Hand washing with plain soaps vs. antiseptic soaps
The following discussion regarding hand washing with plain soaps vs. antiseptic soaps was developed from reproducible studies
performed in a hospital environment with human patients. I could find few reports of evidence-based studies performed in veterinary
Hand washing with an alcohol-based antiseptic agent is recommended between patient contacts. To reduce occurrence of dry skin
and dermatitis associated with frequent use, select appropriate alcohol-based products that have been fortified with emollients,
humectants and/or other skin conditioners.
There is a concern that unnecessary use of antiseptic soaps may foster development of resistant microbes. If microbes are
exposed repeatedly to antiseptics that do not kill them, resistant microbes may develop. Therefore, when the sole purpose
of hand washing is to remove soil and transient organisms at home or in an environment other than hospitals or clinics, soap
is usually adequate. Antibacterial hand cleansers are not needed.
However, in a hospital environment, hand-washing with an antiseptic agent (alcohol-based hand-rub) is indicated:
- When there is heavy microbial contamination
- Before performing invasive procedures (biopsies, intravenous catheters, urinary catheters, etc.)
- Before contacting patients with wounds or immunosuppressed patients
- Before and after direct contact with patients with antimicrobial-resistant organisms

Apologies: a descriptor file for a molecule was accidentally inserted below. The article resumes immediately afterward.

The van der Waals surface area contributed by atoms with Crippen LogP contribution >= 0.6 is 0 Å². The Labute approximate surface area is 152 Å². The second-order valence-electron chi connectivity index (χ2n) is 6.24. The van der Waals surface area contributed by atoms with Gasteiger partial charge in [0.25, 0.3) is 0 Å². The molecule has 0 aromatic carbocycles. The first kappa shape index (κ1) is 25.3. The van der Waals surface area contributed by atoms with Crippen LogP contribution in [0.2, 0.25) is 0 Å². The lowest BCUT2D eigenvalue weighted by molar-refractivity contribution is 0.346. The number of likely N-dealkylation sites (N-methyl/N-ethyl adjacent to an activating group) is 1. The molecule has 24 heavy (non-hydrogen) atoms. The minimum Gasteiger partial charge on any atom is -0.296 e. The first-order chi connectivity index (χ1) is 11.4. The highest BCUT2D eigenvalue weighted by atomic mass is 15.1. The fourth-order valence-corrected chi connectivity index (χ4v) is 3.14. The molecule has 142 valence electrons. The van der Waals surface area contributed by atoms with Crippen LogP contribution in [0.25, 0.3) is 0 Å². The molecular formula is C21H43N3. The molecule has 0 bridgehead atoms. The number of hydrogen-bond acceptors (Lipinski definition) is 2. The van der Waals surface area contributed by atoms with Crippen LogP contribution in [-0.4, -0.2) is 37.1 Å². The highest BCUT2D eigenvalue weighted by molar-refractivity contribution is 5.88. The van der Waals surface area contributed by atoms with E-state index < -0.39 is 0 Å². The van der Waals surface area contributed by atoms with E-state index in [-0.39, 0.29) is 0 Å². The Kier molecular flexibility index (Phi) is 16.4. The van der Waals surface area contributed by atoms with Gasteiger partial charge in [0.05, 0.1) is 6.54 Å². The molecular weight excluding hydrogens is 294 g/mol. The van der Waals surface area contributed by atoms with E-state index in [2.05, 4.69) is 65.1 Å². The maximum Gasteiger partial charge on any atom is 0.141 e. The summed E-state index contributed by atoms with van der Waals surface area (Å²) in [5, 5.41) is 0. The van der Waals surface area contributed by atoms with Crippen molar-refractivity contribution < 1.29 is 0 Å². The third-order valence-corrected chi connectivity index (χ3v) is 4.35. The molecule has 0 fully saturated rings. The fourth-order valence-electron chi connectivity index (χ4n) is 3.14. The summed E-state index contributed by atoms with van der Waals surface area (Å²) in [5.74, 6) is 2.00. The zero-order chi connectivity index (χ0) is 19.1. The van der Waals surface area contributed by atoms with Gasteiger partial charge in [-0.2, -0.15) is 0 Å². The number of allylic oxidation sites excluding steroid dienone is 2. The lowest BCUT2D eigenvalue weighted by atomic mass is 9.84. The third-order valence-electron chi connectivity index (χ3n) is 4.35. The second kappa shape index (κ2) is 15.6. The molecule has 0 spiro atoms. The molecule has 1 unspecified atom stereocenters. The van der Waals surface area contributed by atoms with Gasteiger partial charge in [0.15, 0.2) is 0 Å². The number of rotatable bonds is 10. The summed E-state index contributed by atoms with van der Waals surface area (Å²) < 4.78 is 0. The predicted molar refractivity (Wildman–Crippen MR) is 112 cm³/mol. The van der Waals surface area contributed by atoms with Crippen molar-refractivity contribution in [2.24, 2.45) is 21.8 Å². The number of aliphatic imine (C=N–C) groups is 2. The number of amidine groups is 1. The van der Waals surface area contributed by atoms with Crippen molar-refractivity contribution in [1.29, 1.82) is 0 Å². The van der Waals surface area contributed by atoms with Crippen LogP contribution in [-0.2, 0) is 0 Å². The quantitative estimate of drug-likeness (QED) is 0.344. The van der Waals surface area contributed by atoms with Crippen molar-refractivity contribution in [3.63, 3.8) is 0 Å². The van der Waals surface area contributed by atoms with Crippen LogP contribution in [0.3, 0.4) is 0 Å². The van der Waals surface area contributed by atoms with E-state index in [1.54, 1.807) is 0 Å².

How can hand-washing compliance be improved?
Failure to wash hands is a complex problem that may be caused by a lack of motivation or lack of knowledge about the importance
of the procedure. It may be caused by obstacles such as understaffing, inconveniently located sinks, absence of paper towels,
unacceptable hand-washing products or dermatitis caused by previous hand washing.
The convenient placement of sinks maintained to provide proper water temperatures and pressure, and ready availability of
hand-washing products, including nail brushes, disposable paper towels and waste containers, may help promote frequent and
appropriate hand washing. In addition, busy hospital staff should understand and adhere to the concept that use of antiseptic
cleansing agents does not provide an acceptable alternative to consistent use of proper hand-washing technique.
Dr. Osborne, a diplomate of the American College of Veterinary Internal Medicine, is professor of medicine in the Department
of Small Animal Clinical Sciences, College of Veterinary Medicine, University of Minnesota.